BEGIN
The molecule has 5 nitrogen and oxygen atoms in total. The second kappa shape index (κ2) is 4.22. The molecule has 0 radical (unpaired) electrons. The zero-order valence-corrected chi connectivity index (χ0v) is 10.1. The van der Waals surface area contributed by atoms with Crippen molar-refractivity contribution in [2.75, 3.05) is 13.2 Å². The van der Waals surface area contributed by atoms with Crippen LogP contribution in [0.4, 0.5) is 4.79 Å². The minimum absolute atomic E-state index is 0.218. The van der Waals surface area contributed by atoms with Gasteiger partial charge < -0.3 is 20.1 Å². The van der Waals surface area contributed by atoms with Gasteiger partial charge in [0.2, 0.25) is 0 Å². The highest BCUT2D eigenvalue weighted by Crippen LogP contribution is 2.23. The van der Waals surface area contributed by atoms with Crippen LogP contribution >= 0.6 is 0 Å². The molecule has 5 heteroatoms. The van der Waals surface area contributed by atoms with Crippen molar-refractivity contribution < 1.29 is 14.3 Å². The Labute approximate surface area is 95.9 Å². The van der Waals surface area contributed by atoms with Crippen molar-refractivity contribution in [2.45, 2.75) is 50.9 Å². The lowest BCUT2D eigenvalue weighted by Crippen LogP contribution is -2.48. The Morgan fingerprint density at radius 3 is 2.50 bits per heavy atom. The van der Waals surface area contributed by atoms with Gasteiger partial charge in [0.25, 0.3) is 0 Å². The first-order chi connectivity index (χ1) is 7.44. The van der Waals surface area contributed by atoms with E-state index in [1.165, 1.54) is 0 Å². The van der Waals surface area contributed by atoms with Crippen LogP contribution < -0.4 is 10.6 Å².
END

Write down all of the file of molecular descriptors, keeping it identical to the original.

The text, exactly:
The molecule has 5 nitrogen and oxygen atoms in total. The second kappa shape index (κ2) is 4.22. The molecule has 0 radical (unpaired) electrons. The zero-order valence-corrected chi connectivity index (χ0v) is 10.1. The van der Waals surface area contributed by atoms with Crippen molar-refractivity contribution in [2.75, 3.05) is 13.2 Å². The van der Waals surface area contributed by atoms with Crippen LogP contribution in [0.4, 0.5) is 4.79 Å². The minimum absolute atomic E-state index is 0.218. The van der Waals surface area contributed by atoms with Gasteiger partial charge < -0.3 is 20.1 Å². The van der Waals surface area contributed by atoms with Gasteiger partial charge in [0.2, 0.25) is 0 Å². The highest BCUT2D eigenvalue weighted by Crippen LogP contribution is 2.23. The van der Waals surface area contributed by atoms with Crippen LogP contribution >= 0.6 is 0 Å². The molecule has 5 heteroatoms. The van der Waals surface area contributed by atoms with Crippen molar-refractivity contribution < 1.29 is 14.3 Å². The Labute approximate surface area is 95.9 Å². The van der Waals surface area contributed by atoms with Crippen molar-refractivity contribution in [2.45, 2.75) is 50.9 Å². The lowest BCUT2D eigenvalue weighted by Crippen LogP contribution is -2.48. The Morgan fingerprint density at radius 3 is 2.50 bits per heavy atom. The van der Waals surface area contributed by atoms with Gasteiger partial charge in [0.25, 0.3) is 0 Å². The first-order chi connectivity index (χ1) is 7.44. The van der Waals surface area contributed by atoms with E-state index in [1.165, 1.54) is 0 Å². The van der Waals surface area contributed by atoms with Crippen LogP contribution < -0.4 is 10.6 Å².